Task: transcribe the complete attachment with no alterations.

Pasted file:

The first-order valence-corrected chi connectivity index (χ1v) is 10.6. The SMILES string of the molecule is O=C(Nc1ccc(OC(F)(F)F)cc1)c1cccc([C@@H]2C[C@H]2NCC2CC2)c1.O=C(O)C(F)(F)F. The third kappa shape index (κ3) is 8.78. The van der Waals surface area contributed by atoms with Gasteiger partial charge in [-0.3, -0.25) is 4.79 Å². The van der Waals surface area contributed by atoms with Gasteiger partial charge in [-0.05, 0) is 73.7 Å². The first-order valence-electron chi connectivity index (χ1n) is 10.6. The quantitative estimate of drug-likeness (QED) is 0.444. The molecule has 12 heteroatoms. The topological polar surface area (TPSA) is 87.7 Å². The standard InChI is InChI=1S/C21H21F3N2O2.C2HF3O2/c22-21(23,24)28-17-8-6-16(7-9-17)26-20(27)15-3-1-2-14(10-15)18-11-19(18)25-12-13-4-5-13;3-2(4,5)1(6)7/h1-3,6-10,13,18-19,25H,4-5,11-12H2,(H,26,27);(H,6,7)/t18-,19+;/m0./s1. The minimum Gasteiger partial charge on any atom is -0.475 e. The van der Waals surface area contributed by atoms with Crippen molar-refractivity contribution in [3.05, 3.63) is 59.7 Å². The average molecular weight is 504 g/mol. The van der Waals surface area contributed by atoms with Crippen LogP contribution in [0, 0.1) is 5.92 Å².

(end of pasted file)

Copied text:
The first-order valence-corrected chi connectivity index (χ1v) is 10.6. The SMILES string of the molecule is O=C(Nc1ccc(OC(F)(F)F)cc1)c1cccc([C@@H]2C[C@H]2NCC2CC2)c1.O=C(O)C(F)(F)F. The third kappa shape index (κ3) is 8.78. The van der Waals surface area contributed by atoms with Gasteiger partial charge in [-0.3, -0.25) is 4.79 Å². The van der Waals surface area contributed by atoms with Gasteiger partial charge in [-0.05, 0) is 73.7 Å². The first-order valence-electron chi connectivity index (χ1n) is 10.6. The quantitative estimate of drug-likeness (QED) is 0.444. The molecule has 12 heteroatoms. The topological polar surface area (TPSA) is 87.7 Å². The standard InChI is InChI=1S/C21H21F3N2O2.C2HF3O2/c22-21(23,24)28-17-8-6-16(7-9-17)26-20(27)15-3-1-2-14(10-15)18-11-19(18)25-12-13-4-5-13;3-2(4,5)1(6)7/h1-3,6-10,13,18-19,25H,4-5,11-12H2,(H,26,27);(H,6,7)/t18-,19+;/m0./s1. The minimum Gasteiger partial charge on any atom is -0.475 e. The van der Waals surface area contributed by atoms with Crippen molar-refractivity contribution in [3.05, 3.63) is 59.7 Å². The average molecular weight is 504 g/mol. The van der Waals surface area contributed by atoms with Crippen LogP contribution in [0, 0.1) is 5.92 Å².